But as I said earlier, these pieces of legislation would only make a compound (a corrosive one). The compound would still need a catalyst for it to start affecting the society on a large scale. As I see it, such a catalyst often tends to be political disunity. All the claims of Prime Minister Trudeau being ‘the most divisive PM in Canadian history’ (and before him, PM Harper being called similar) notwithstanding, Canadian society still remains a cohesive one – at the very least, it is cohesive enough for the country and the society not to unravel. But we cannot take this cohesiveness for granted – unless we work to counter the impacts of these laws, it could unravel.


I think this is where the social science departs from chemistry. The trigger that gets the unraveling of the Canadian society going will not be a thing, but rather an event. The most recognizable example of such an event is the gunshot that killed Archduke Ferdinand – all the factors (defensive alliances etc.) that had produced the compound for a big war had been in place, bur dormant, until that shot was fired. Then all hell broke loose, literally. Despite the outward appearance of unity (in the form of alliances) the disunity that existed at the subterranean level emerged with destructive force.

An alternative possibility is a collapse that can be observed only on a generational time scale, such as in the case of the Mughal empire. The last of the great Mughal emperors, Aurangzeb, had been oppressive and a religious zealot, and thus his rule had created the compound for the destruction of the empire – but his strong-fisted rule held it together. Aurangzeb, the sixth Mughal emperor over 180 years of Mughal rule, died in 1707. Within 13 years of his death, there were 10 ‘emperors’ who sat on his throne. Large provinces of the empire began to secede, the local governors appointing themselves kings. Some 32 years after the death of Aurangzeb, the army of the Persian emperor Nadir Shah defeated the Mughal forces, eventually sacking and looting the capital city of Delhi. Over the next century, the ‘empire’ shrank and was finally confined to the walls of the Red Fort of Delhi.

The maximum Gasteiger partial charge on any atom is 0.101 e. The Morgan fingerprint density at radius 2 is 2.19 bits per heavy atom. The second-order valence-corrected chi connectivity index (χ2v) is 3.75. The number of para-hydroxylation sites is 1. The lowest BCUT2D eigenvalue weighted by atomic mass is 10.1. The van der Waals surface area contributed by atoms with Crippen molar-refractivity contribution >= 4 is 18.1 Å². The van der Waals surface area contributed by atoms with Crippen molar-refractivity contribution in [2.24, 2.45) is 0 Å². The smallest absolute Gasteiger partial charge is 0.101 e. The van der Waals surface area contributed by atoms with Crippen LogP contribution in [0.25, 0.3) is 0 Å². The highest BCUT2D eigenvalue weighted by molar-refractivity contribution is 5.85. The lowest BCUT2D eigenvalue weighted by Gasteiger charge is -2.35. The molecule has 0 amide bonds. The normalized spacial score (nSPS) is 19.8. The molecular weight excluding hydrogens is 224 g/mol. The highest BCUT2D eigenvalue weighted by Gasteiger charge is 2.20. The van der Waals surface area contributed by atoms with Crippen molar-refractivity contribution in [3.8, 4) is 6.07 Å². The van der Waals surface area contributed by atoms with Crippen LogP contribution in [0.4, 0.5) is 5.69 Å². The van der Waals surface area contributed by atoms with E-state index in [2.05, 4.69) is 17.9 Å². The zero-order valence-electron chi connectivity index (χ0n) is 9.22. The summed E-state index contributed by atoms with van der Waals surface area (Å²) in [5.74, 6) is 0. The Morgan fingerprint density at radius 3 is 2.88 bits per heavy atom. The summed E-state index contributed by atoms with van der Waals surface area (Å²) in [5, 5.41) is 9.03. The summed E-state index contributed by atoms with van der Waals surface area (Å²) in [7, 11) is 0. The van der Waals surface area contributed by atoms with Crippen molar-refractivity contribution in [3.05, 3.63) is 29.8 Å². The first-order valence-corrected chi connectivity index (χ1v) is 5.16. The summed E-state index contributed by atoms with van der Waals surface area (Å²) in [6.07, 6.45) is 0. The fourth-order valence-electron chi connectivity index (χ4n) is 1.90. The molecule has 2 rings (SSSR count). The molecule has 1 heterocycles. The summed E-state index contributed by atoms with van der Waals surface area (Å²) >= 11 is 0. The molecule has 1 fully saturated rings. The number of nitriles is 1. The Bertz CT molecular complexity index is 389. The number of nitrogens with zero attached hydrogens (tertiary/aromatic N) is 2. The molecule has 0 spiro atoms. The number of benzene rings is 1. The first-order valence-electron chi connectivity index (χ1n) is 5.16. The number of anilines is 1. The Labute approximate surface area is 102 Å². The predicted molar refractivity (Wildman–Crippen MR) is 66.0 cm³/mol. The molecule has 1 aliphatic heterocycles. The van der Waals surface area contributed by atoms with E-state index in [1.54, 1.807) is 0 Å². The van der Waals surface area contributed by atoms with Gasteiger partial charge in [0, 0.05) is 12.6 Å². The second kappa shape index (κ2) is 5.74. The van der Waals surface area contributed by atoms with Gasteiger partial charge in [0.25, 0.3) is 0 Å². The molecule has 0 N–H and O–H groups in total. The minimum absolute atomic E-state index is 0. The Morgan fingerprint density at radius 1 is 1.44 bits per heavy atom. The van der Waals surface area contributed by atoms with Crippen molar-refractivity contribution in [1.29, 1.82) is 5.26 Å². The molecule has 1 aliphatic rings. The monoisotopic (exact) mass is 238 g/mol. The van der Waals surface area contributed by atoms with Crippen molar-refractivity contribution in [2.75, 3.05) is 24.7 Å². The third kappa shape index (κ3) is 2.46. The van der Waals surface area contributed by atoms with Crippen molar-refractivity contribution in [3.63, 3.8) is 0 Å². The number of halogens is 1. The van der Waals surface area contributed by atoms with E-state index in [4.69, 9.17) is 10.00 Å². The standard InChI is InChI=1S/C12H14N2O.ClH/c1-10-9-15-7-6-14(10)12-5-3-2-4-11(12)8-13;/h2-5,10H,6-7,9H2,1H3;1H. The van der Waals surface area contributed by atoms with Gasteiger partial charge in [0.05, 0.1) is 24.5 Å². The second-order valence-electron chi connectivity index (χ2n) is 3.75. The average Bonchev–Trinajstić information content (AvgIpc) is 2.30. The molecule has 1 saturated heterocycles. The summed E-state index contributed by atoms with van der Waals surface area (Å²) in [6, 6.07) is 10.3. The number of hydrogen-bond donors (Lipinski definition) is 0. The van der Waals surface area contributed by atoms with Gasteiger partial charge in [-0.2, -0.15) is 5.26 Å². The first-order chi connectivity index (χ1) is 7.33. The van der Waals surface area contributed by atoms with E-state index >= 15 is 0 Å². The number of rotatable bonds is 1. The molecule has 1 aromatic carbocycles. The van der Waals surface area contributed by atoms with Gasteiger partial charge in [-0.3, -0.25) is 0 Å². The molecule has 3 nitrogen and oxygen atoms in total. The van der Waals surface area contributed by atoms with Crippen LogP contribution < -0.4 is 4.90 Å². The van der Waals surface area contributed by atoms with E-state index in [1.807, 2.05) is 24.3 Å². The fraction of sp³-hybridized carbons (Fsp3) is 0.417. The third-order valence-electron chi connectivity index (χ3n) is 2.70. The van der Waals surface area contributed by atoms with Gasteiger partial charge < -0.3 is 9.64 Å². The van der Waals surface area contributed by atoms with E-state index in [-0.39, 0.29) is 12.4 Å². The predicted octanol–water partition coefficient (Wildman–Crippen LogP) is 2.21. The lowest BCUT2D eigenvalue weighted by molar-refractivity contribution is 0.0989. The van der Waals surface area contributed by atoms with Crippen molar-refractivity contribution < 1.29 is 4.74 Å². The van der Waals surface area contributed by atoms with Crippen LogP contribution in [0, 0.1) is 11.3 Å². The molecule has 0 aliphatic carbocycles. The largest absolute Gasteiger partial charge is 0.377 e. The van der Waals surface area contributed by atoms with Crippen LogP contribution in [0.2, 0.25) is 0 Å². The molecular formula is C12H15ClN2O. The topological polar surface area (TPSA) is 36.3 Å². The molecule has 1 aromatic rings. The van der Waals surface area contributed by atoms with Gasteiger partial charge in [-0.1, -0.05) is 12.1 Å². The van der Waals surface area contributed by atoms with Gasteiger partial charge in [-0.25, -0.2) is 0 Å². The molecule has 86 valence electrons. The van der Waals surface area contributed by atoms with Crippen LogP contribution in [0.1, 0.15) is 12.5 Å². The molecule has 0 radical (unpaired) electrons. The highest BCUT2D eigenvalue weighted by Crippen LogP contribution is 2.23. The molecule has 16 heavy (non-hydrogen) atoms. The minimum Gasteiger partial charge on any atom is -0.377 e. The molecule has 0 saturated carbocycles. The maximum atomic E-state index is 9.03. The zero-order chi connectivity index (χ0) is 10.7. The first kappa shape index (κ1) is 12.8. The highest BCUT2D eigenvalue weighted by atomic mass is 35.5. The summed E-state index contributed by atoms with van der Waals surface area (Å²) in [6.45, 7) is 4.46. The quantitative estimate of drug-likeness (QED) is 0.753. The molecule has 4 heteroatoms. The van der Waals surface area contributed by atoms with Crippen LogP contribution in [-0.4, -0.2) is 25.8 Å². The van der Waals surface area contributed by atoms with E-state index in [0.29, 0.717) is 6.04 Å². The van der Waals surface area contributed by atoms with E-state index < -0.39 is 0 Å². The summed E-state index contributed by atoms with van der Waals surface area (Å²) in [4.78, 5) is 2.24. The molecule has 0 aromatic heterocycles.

Depending on how you look at it, 32 years is a long time, or the blink of an eye. On a civilizational timescale, it is the latter. But on the timescale of political careers in a democracy (however flawed or otherwise), it is a very long time. How many Canadians today remember what laws were passed in 1991, and who voted for these laws to be enacted? Moreover, if there are any adverse effects of these laws, those can always be blamed on either ‘unforeseen factors’ or the actions of the succeeding governments. Sadly, all these defensive arguments and natural amnesia will not save us from the consequences of Bill C-11 and its ‘sister Bills’. Just as we live with the consequences of all laws, good or bad, passed in the past, we will have to live with the consequences of these laws as well. Given the vagaries of time, a trigger would be unavoidable.

One would need to be a clairvoyant to predict what form that trigger will take in Canada, but sadly I am not one. All that I know – or can conjecture – is that this bouquet of laws DO make a lethal mix. After that catalytic action is triggered, Canadian society and the country called Canada may continue to exist, but if they do, they will be a pale shadow of their former selves.